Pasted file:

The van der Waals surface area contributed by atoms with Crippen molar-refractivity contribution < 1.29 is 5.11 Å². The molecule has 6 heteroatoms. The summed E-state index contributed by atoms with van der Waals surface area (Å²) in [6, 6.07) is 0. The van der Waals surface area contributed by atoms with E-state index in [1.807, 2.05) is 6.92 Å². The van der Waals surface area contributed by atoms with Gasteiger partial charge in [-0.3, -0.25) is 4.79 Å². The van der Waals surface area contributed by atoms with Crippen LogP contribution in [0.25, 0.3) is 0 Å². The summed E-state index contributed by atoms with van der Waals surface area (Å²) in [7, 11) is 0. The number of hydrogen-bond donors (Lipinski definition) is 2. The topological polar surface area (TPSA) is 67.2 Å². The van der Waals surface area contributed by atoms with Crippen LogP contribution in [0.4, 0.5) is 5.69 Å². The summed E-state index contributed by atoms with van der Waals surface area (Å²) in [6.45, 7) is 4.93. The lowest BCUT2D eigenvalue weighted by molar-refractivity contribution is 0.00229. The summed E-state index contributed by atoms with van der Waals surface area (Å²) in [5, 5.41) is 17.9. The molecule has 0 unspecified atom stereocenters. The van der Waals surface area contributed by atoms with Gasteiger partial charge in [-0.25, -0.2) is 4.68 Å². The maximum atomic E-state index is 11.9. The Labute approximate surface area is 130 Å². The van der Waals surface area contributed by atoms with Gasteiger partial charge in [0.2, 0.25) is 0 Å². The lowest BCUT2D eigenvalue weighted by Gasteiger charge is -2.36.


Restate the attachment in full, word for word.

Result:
The van der Waals surface area contributed by atoms with Crippen molar-refractivity contribution < 1.29 is 5.11 Å². The molecule has 6 heteroatoms. The summed E-state index contributed by atoms with van der Waals surface area (Å²) in [6, 6.07) is 0. The van der Waals surface area contributed by atoms with E-state index in [1.807, 2.05) is 6.92 Å². The van der Waals surface area contributed by atoms with Gasteiger partial charge in [-0.3, -0.25) is 4.79 Å². The van der Waals surface area contributed by atoms with Crippen LogP contribution in [0.25, 0.3) is 0 Å². The summed E-state index contributed by atoms with van der Waals surface area (Å²) in [7, 11) is 0. The number of hydrogen-bond donors (Lipinski definition) is 2. The topological polar surface area (TPSA) is 67.2 Å². The van der Waals surface area contributed by atoms with Crippen LogP contribution in [0.4, 0.5) is 5.69 Å². The summed E-state index contributed by atoms with van der Waals surface area (Å²) in [6.45, 7) is 4.93. The lowest BCUT2D eigenvalue weighted by molar-refractivity contribution is 0.00229. The summed E-state index contributed by atoms with van der Waals surface area (Å²) in [5, 5.41) is 17.9. The molecule has 0 unspecified atom stereocenters. The van der Waals surface area contributed by atoms with Gasteiger partial charge in [-0.25, -0.2) is 4.68 Å². The maximum atomic E-state index is 11.9. The Labute approximate surface area is 130 Å². The van der Waals surface area contributed by atoms with Gasteiger partial charge in [0.2, 0.25) is 0 Å². The lowest BCUT2D eigenvalue weighted by Gasteiger charge is -2.36.